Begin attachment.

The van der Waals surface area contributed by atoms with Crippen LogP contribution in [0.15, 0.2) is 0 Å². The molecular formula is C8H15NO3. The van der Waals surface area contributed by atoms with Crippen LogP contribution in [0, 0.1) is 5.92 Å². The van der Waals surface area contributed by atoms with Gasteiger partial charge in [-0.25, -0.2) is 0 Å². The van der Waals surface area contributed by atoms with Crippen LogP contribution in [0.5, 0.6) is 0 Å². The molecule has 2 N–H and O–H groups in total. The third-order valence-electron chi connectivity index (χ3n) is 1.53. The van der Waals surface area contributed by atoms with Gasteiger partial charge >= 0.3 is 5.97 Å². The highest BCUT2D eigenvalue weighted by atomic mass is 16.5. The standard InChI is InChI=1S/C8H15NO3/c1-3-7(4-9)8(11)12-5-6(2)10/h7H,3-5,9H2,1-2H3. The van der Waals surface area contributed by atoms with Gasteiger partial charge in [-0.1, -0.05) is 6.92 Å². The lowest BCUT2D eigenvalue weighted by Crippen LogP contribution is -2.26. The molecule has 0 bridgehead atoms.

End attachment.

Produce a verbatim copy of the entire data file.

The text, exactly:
The van der Waals surface area contributed by atoms with Crippen LogP contribution in [0.15, 0.2) is 0 Å². The molecular formula is C8H15NO3. The van der Waals surface area contributed by atoms with Crippen LogP contribution in [0, 0.1) is 5.92 Å². The van der Waals surface area contributed by atoms with Gasteiger partial charge in [-0.25, -0.2) is 0 Å². The van der Waals surface area contributed by atoms with Crippen LogP contribution in [0.5, 0.6) is 0 Å². The molecule has 2 N–H and O–H groups in total. The third-order valence-electron chi connectivity index (χ3n) is 1.53. The van der Waals surface area contributed by atoms with Gasteiger partial charge >= 0.3 is 5.97 Å². The highest BCUT2D eigenvalue weighted by atomic mass is 16.5. The standard InChI is InChI=1S/C8H15NO3/c1-3-7(4-9)8(11)12-5-6(2)10/h7H,3-5,9H2,1-2H3. The van der Waals surface area contributed by atoms with Gasteiger partial charge in [-0.1, -0.05) is 6.92 Å². The lowest BCUT2D eigenvalue weighted by Crippen LogP contribution is -2.26. The molecule has 0 bridgehead atoms.